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Q&A | August 19, 2014

Richard Kadrey: IMG Powell’s Q&A: Richard Kadrey



Describe your latest book. The Getaway God is the sixth book in the Sandman Slim series. In it, the very unholy nephilim, James Stark, aka Sandman... Continue »
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oceanlover has commented on (3) products.

Krakatoa: The Day the World Exploded: August 27, 1883 by Simon Winchester
Krakatoa: The Day the World Exploded: August 27, 1883

oceanlover, March 3, 2011

You have to really appreciate the historical research that goes into creating a book like this. Digging out the facts that make both the story elements and the scientific elements work. Winchester's efforts show in a very readable book that also is very informative. A very enjoyable read.
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Guns, Germs, and Steel: The Fates of Human Societies by Jared Diamond
Guns, Germs, and Steel: The Fates of Human Societies

oceanlover, March 3, 2011

This book won the Pulitzer prize for a reason. It so nicely explains out how the geography (and climate) of the Earth determined where civilizations would develop that it is a joy to read. You literally find yourself saying, "that makes so much sense". And the details of how it all began in Africa (and also probably in China) and then spread to the rest of the world, and the role played by domesticatable animals and plants that could be farmed are fascinating. A great read.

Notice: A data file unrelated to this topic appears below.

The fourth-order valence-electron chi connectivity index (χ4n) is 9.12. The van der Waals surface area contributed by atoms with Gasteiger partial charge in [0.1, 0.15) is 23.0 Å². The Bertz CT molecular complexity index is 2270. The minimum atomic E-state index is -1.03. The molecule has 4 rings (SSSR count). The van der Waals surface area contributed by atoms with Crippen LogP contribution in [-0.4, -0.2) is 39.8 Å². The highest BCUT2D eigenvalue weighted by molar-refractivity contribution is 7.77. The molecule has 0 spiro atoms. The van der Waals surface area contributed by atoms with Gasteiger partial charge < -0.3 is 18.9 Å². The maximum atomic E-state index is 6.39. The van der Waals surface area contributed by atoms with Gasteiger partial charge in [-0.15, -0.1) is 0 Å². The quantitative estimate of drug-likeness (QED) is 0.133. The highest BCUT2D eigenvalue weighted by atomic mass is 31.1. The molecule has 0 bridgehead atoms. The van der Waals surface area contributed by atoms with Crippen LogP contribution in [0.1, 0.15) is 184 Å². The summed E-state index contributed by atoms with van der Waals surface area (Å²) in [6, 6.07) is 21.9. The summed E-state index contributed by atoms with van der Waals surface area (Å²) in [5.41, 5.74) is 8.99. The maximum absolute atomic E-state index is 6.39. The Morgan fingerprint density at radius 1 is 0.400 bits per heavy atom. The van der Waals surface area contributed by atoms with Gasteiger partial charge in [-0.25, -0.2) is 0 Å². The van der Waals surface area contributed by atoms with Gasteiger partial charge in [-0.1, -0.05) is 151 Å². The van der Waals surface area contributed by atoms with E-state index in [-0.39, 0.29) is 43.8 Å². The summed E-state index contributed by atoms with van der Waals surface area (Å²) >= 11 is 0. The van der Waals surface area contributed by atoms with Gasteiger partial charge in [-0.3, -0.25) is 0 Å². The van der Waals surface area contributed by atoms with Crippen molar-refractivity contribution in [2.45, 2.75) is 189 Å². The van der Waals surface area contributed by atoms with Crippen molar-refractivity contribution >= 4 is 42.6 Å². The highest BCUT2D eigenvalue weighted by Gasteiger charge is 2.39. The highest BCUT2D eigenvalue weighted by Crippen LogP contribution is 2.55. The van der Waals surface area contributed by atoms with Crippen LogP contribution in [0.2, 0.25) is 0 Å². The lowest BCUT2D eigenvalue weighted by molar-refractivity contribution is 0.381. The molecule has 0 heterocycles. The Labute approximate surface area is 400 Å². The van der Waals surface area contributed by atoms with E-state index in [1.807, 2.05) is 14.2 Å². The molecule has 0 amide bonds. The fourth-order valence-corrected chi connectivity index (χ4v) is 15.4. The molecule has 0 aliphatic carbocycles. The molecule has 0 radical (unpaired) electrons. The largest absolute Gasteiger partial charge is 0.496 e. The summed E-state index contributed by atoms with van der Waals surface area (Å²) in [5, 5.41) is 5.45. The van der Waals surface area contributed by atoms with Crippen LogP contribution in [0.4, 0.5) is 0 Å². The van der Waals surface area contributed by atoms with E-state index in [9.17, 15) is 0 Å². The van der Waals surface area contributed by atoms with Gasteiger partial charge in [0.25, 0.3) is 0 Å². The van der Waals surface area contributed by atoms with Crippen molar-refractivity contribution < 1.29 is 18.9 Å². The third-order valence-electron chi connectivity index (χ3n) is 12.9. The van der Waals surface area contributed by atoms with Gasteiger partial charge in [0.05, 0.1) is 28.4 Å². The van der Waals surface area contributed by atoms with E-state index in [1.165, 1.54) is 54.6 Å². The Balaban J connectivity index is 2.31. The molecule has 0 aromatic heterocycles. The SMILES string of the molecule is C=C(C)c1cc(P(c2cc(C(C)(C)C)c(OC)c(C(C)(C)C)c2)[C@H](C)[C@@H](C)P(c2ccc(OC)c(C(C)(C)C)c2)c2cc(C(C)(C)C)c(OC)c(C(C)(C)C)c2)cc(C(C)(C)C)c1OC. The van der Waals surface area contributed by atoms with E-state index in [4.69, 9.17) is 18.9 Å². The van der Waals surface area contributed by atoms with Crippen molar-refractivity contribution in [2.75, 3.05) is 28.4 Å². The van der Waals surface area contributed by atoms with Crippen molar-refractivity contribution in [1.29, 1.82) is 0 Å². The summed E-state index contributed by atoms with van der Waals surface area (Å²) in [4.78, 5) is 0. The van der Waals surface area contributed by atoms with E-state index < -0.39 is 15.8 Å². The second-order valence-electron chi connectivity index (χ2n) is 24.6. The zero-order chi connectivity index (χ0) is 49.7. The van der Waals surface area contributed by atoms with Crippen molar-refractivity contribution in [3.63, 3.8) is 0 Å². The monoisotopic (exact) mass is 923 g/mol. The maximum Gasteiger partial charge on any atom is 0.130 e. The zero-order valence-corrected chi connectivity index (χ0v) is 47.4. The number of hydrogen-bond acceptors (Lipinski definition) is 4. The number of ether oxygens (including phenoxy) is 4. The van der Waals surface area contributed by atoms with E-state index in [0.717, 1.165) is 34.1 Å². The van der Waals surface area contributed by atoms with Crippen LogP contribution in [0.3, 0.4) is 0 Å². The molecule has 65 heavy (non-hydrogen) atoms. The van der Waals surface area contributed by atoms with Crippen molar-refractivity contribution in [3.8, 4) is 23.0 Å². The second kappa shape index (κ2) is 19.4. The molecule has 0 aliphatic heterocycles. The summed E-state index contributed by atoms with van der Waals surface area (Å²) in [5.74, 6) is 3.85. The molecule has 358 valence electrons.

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Power of the Sea (Macsci) by Bruce Parker
Power of the Sea (Macsci)

oceanlover, March 3, 2011

What a pleasant surprise! I bought this after seeing it pop up when I was looking at "The Wave" (another book I enjoyed). The two books couldn't be more different, but both were great in their own way. The stories of marine disasters described in "The Power of the Sea" were stirring and even quite moving. (It includes the best thing I have read about the 2004 Indian Ocean tsuami.) And the stories about how scientists and mariners slowly began to learn how to predict these natural disasters were just as interesting. A great deal of ocean science (actually ocean physics) is explained here, but because it is done as part of the stories it is nothing like a text book (maybe one or two places it does get a little heavy, but even those places were very readable). There were even some great World War 2 stories that I had never heard of before. Reading this book opened up a whole new world to me. I can now really appreciate both the intelligence and the determination of the scientists who have worked on this over the centuries. Really great read!
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